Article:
Young Frankenstein is one of Mel Brook’s truly great films. And yes, that says film, not comedy. That’s what makes this one so hard to judge, as it has copious amount of laughs, yet such a deep-rooted respect for the material it’s spoofing, it almost fits in as a sequel.
Everything about Young Frankenstein comes from the ‘30s and ‘40s during the heyday of Universal monster horror. The direction could have very well come from James Whale himself, director of both Frankenstein and Bride of Frankenstein. Young Frankenstein isn’t a film that pays homage to those classics, it is one of those classics.
In fact, if it weren’t for certain scenes that are direct parody, it might as well be a sequel to those films. Gene Wilder plays yet another in a long line of insane scientists in the Frankenstein line, determined to reanimate another corpse. Unlike other routine parodies, or even comedies in general, Wilder’s take on Frankenstein is a fully fleshed out character. He treats the monster (played by Peter Boyle) as a son, albeit with comedic wit.
The problem with the film is that the atmosphere, lighting, direction, pacing, and even the credits overshadow the laughs. In terms of comedy, especially when compared to something like Blazing Saddles or The Producers, it doesn’t have the sheer number of laughs. You will come away from it loaded with quotes, but the quotes-per-minute ratio isn’t that high in comparison.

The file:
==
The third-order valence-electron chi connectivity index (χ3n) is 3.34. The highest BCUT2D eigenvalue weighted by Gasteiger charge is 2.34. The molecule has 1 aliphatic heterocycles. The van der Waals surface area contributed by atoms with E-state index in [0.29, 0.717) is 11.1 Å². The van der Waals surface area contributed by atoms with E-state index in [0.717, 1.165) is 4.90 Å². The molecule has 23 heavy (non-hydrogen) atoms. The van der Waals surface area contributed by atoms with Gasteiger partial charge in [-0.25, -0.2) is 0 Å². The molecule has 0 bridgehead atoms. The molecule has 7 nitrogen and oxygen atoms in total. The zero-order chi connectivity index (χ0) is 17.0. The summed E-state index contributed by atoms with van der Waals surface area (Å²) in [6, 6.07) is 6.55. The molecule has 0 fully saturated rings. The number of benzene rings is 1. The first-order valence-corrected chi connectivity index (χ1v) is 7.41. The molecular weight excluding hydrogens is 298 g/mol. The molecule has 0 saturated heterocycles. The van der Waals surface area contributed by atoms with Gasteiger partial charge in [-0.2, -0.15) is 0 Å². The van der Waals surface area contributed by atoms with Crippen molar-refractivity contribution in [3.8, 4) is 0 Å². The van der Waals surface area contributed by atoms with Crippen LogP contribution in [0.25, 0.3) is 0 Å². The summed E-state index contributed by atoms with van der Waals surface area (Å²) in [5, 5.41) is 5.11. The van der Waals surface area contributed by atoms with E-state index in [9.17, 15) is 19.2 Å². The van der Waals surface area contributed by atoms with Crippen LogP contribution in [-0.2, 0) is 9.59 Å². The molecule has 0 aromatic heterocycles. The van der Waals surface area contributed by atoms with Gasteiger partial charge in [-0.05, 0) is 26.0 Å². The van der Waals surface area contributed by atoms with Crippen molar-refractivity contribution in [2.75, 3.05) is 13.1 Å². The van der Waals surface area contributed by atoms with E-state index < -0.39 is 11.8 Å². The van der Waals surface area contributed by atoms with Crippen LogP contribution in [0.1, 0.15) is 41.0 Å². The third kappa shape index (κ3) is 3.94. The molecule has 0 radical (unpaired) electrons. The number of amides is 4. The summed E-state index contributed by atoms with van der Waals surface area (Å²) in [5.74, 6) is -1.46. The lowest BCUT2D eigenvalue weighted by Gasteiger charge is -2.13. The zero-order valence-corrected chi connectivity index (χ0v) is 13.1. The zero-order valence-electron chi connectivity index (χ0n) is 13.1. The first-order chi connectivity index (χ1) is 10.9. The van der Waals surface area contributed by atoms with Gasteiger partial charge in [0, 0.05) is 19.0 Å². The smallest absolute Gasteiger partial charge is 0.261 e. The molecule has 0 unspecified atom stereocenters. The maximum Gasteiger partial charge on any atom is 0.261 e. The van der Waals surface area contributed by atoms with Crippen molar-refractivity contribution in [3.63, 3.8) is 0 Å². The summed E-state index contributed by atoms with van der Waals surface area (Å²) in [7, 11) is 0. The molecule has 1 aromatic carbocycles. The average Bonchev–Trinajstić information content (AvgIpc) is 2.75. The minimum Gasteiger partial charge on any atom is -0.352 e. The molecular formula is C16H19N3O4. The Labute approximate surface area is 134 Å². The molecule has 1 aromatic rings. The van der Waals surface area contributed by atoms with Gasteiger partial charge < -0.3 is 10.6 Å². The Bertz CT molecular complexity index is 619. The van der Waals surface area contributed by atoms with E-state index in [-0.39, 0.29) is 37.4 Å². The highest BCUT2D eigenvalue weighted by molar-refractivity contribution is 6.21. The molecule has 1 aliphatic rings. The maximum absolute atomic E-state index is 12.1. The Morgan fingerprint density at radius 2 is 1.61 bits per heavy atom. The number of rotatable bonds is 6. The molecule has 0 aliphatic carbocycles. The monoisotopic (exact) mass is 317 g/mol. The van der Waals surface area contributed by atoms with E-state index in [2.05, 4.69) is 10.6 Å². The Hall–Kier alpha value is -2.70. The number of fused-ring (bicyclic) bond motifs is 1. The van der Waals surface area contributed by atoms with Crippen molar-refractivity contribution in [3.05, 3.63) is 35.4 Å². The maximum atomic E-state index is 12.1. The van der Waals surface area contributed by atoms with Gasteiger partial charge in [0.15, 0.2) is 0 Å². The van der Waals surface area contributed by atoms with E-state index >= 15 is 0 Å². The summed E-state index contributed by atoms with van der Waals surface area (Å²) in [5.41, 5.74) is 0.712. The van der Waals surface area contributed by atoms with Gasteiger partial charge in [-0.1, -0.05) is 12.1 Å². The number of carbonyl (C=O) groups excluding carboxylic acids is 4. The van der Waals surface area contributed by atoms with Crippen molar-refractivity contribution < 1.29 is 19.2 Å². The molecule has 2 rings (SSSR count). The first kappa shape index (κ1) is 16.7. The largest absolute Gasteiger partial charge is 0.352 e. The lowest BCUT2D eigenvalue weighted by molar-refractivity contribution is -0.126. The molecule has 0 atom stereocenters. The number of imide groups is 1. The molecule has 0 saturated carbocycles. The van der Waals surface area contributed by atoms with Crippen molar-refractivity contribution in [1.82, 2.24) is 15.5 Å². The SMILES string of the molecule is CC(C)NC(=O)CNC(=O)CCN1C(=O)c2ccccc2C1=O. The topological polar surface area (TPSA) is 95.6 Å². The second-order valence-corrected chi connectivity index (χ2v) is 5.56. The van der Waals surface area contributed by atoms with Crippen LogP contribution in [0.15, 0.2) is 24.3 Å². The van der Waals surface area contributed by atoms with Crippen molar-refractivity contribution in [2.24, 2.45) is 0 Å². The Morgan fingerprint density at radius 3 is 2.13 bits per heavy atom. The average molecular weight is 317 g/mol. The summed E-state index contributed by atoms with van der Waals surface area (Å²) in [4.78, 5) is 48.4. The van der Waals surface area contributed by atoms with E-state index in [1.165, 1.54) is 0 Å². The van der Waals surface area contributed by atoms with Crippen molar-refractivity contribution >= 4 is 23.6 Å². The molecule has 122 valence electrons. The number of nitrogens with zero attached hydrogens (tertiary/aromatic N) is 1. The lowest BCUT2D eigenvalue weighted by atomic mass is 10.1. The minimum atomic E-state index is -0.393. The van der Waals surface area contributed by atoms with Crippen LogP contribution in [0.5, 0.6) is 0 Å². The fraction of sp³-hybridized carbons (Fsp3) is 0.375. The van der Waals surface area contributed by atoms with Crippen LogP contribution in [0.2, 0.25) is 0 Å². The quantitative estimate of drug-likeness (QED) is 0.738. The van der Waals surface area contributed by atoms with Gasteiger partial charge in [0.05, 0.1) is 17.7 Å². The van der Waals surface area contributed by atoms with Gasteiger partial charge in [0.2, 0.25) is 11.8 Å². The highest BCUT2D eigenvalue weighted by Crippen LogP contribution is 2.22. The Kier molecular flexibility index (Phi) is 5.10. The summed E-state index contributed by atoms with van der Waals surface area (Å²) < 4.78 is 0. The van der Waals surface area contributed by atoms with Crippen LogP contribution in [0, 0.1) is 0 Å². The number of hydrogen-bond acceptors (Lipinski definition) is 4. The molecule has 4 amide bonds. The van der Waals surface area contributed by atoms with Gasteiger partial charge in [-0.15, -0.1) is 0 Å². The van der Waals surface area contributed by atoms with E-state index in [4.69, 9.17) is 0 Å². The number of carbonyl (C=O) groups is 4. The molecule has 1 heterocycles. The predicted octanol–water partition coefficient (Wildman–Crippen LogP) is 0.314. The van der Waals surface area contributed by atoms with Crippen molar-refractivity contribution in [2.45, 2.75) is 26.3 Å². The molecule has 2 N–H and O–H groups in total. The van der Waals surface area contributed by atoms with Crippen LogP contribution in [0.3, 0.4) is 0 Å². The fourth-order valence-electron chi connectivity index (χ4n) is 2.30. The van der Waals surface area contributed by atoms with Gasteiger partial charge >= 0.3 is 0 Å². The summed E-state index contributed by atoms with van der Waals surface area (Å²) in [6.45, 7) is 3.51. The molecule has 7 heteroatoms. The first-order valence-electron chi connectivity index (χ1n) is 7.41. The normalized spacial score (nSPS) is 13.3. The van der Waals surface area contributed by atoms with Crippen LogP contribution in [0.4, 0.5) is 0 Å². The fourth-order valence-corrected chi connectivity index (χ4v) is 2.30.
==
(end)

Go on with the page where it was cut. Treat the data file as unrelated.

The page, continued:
Also, knowing your Frankenstein movies is an absolute must for full enjoyment. Kenneth Mars turn as Inspector Kemp is a direct riff on Lionel Atwill’s Krogh in Son of Frankenstein. The interaction between Mars and Wilder is priceless, but the true greatness of the scene comes through when you know the origin. A few nods to other Universal horror movies can be discovered too if you’re paying attention.
Young Frankentein is a classic, but how great it is depends on your own film history. It’s a wonderful return to a style lost, and Mel Brooks absolutely nails it. Again, the comedy seems to take a backseat to accuracy, yet there’s little question you’ll laugh out loud multiple times, although not as much when compared to Brook’s track record.